Airborne Speedway now known as Airborne Park Speedway

Greetings from Plattsburgh, New York



From the travels and adventures of the 

“World’s #1 Trackchaser”



Airborne Speedway

Asphalt oval

Lifetime Track #1,494




Airborne Park Speedway

Dirt oval

Lifetime Track #2,344


The EventDirt TrackAsphalt trackVideo PlusPhotos



More than 2,300 Lifetime Tracks Visited


I have had the opportunity to follow my trackchasing hobby all over the world. As this is written I have seen racing in 74 countries. My lifetime track total exceeds 2,300. Each and every year I will trackchase in 25-30 states.



At track #1,040 I moved into the “World’s #1 Trackchasing” spot. Here’s the funny thing about that. I was perfectly content to remain in about seventh place in the worldwide trackchasing standings. Then I had rotator cuff surgery, which knocked me out of golf for about six months. With no golf and time on my hands I turned up my trackchasing by a notch or two. I discovered I liked MORE trackchasing and LESS golf. It didn’t take all that long to move up to the top of the world trackchasing standings at that point.



Trackchasing is pretty much a “one and done” game. A chaser visits a track and then there is a very good chance they will never darken the door of that racing facility ever again. That’s just the way it is. Trackchasing focuses on numbers.



However, once in a while the actual hobby of trackchasing ENCOURAGES me to return to a racing facility. That was the case tonight at the Airborne Park Speedway. I’m glad it worked out that way. It was a fantastic night of racing.



My hobby is not only about racing. Trackchasing for me centers around three things. The racing part is pretty obvious. However of equal importance is the logistics of trackchasing and the opportunity to see the world.



I live in Southern California. The vast majority of tracks are located in the Midwest and East. It takes a good deal of logistical planning to get from where I live to where the tracks are. For the past 15 years I have traveled about 175 nights each and every year. Surprisingly to some, more than half of those overnights were not part of trackchasing.



Then there’s the travel just for the fun of seeing new things. You won’t want to miss my “Trackchasing Tourist Attractions” page or my “Sports Spectating Resume” page on my website at That will give you some understanding on how important seeing the world is with my hobby.



Today’s adventure was one more of the 2,000 trips that have taken me up, down and around the long and dusty trackchasing trail. If you would like to see where I’ve been and experience those adventures here’s the link:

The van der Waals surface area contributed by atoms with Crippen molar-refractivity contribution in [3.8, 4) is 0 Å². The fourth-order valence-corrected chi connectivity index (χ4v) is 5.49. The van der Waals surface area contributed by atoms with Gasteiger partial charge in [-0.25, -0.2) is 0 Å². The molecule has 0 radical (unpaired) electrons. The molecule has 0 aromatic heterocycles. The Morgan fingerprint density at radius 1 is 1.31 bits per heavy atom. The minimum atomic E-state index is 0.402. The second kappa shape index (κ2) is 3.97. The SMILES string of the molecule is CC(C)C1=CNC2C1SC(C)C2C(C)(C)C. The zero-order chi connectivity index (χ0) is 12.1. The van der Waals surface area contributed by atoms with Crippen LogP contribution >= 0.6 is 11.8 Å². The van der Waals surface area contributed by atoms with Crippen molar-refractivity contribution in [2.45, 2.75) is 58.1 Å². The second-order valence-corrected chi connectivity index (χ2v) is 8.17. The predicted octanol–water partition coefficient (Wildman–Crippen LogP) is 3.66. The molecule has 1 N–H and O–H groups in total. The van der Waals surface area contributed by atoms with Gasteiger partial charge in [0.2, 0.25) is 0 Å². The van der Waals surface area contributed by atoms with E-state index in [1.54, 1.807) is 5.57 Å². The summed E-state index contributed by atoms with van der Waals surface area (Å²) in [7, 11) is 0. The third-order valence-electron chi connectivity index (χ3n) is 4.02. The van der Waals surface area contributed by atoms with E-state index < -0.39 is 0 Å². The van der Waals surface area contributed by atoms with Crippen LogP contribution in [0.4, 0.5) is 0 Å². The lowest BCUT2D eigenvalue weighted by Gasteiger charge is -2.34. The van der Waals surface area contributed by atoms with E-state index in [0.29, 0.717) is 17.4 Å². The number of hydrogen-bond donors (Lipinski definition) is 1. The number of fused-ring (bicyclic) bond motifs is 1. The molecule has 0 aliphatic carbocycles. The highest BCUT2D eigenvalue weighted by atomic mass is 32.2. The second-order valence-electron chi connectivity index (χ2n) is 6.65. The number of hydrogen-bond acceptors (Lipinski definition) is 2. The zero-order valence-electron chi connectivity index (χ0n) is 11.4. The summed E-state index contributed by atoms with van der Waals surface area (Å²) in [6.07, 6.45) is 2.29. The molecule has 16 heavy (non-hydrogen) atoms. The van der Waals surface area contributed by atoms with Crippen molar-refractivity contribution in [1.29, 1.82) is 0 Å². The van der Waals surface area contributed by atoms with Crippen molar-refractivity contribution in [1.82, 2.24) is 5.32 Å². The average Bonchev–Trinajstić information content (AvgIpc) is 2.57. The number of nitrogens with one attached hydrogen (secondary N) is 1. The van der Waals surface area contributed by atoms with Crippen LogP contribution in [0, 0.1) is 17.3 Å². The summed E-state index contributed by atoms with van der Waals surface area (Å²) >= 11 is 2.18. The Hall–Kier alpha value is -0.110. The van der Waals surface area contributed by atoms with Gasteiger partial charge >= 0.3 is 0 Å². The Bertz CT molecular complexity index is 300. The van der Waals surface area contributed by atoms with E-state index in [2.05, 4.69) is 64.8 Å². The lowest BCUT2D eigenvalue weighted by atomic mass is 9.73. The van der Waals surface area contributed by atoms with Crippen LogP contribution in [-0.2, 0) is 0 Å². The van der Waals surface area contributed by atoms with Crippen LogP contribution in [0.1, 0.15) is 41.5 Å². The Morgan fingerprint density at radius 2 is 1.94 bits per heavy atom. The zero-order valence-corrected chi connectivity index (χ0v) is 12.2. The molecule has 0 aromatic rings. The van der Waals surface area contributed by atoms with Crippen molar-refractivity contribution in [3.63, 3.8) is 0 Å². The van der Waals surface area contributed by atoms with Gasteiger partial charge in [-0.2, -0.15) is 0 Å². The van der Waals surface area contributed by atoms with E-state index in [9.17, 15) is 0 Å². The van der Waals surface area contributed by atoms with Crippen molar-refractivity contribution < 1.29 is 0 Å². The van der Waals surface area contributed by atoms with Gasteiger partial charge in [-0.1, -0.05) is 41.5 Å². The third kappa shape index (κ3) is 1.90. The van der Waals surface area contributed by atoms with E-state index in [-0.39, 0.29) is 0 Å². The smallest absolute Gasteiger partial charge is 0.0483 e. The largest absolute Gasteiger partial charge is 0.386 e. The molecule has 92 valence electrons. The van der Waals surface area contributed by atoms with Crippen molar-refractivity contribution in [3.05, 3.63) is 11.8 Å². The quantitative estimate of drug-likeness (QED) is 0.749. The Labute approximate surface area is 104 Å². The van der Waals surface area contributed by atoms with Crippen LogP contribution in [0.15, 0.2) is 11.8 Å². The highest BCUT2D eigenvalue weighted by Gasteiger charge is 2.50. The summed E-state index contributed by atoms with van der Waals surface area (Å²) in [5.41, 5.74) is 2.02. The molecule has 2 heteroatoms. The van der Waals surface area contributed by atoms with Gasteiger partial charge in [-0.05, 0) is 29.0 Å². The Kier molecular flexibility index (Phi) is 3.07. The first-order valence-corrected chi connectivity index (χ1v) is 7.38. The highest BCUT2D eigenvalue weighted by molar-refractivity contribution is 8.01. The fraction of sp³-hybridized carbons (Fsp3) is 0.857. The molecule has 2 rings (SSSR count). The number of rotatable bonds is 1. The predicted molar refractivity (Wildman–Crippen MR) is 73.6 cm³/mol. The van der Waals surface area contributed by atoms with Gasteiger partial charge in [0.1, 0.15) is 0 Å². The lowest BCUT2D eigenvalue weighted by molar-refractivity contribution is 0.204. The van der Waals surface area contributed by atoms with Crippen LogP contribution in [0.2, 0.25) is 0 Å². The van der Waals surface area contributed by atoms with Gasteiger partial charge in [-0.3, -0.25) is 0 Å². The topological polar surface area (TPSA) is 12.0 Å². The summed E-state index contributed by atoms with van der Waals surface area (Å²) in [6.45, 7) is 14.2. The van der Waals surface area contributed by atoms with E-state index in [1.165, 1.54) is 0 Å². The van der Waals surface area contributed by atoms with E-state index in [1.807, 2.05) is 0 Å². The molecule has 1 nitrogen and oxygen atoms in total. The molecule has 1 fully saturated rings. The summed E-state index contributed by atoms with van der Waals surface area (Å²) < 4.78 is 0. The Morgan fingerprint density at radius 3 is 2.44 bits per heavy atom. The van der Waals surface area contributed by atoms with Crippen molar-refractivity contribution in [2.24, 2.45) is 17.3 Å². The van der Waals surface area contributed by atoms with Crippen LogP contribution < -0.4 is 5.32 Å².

Randy’s Complete Track List



If you’ve got a question, comment or whatever please leave it at the bottom of this report.  It’s very easy to do.  Or you can visit me on Facebook.  Thanks!



Randy on Facebook






It’s July! It’s July 1. July is the biggest month for county fair trackchasing. I have been to more than 300 county fairs chasing tracks. That’s a lot of corn dogs.



Carol and I wrapped up our Fourth of July celebration by watching the San Clemente fireworks. For the first time ever we grabbed our beach chairs and walked down the hill, about 90 yards, to the sand. The waves of the Pacific Ocean were lapping up to within 10 feet of where we were sitting. We enjoyed this long-standing family tradition with lots of other San Clementeites.



The Fourth of July is the biggest day of the year in San Clemente. It’s bigger than Christmas! The town is packed with beachgoers. You can’t find a parking space within 10 blocks of the beach.



You won’t find me trackchasing on the Fourth of July. Never in my recorded trackchasing history have I trackchased outside of California on the Fourth. The last time I went trackchasing on July 4 was in 1984. On that night Carol and I saw some figure 8 racing up in Watsonville, California. That was a long time ago. The Watsonville Fairgrounds Speedway figure 8 track was lifetime track #142.



However, when the last fireworks explosion had taken place I continued to look skyward. Yep. I’ll be on a plane tomorrow night July 5 headed to the East Coast to begin a busy month with my hobby.






Carol and I spent a relaxing day at the house following our late night Fourth of July celebration. In less than a week the grandkids, family and friends will be invading our modest seaside cottage. They’ll be in SoCal for about 10 days. We will be doing Disneyland and maybe the Orange County Fair and lots of other things. That will take me off the trackchasing trail during one of the busiest months of the trackchasing year. Nevertheless, family activities always trump trackchasing.



The timing meant I could sneak in a five-day trip between the Fourth of July and the kids visit. This would allow me to maintain my competitive edge. Tonight I will grab a plane leaving Los Angeles for Boston at 11 p.m.



My foreign readers may not realize that the East Coast time zone is three hours ahead of where we live in California. That means if I leave California at 11 p.m. (2 a.m. Eastern time) I’ll land in Boston at about 7:30 a.m. local time. However, that IS 4:30 a.m. California time.



I had an exit row window seat with plenty of legroom. The middle seat was open. I didn’t sleep all that well on the plane. I watched a movie on my MacBook Pro called “Hackers”. It was actually pretty good but the ending was terrible leaving me perplexed as to how everything could have happened. Then I reminded myself that it was only a movie.